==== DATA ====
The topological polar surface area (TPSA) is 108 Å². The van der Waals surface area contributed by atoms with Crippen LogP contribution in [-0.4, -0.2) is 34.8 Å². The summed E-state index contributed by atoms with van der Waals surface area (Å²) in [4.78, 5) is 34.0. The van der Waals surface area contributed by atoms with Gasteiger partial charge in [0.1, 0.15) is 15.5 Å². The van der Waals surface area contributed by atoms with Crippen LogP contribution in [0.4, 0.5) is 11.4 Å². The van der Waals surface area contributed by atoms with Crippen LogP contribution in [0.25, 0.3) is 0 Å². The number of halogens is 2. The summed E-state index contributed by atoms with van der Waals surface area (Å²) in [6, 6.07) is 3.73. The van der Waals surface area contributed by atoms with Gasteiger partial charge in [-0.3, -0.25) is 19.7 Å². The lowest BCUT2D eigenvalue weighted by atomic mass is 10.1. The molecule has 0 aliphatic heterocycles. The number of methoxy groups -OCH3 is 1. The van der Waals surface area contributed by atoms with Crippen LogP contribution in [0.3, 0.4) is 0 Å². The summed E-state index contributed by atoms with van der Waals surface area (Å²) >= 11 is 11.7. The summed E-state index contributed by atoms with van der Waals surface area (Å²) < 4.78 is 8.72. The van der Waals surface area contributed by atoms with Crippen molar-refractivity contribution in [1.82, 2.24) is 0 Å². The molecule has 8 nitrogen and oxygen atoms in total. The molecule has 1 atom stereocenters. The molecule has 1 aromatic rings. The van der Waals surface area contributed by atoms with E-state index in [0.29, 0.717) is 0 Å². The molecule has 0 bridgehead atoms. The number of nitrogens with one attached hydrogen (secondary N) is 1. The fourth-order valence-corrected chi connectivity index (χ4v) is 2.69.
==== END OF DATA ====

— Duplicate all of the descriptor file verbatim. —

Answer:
The topological polar surface area (TPSA) is 108 Å². The van der Waals surface area contributed by atoms with Crippen LogP contribution in [-0.4, -0.2) is 34.8 Å². The summed E-state index contributed by atoms with van der Waals surface area (Å²) in [4.78, 5) is 34.0. The van der Waals surface area contributed by atoms with Gasteiger partial charge in [0.1, 0.15) is 15.5 Å². The van der Waals surface area contributed by atoms with Crippen LogP contribution in [0.4, 0.5) is 11.4 Å². The van der Waals surface area contributed by atoms with Crippen LogP contribution in [0.25, 0.3) is 0 Å². The number of halogens is 2. The summed E-state index contributed by atoms with van der Waals surface area (Å²) in [6, 6.07) is 3.73. The van der Waals surface area contributed by atoms with Gasteiger partial charge in [-0.3, -0.25) is 19.7 Å². The lowest BCUT2D eigenvalue weighted by atomic mass is 10.1. The molecule has 0 aliphatic heterocycles. The number of methoxy groups -OCH3 is 1. The van der Waals surface area contributed by atoms with Crippen LogP contribution in [0.3, 0.4) is 0 Å². The summed E-state index contributed by atoms with van der Waals surface area (Å²) >= 11 is 11.7. The summed E-state index contributed by atoms with van der Waals surface area (Å²) < 4.78 is 8.72. The van der Waals surface area contributed by atoms with Crippen molar-refractivity contribution in [1.82, 2.24) is 0 Å². The molecule has 8 nitrogen and oxygen atoms in total. The molecule has 1 atom stereocenters. The molecule has 1 aromatic rings. The van der Waals surface area contributed by atoms with E-state index in [0.29, 0.717) is 0 Å². The molecule has 0 bridgehead atoms. The number of nitrogens with one attached hydrogen (secondary N) is 1. The fourth-order valence-corrected chi connectivity index (χ4v) is 2.69.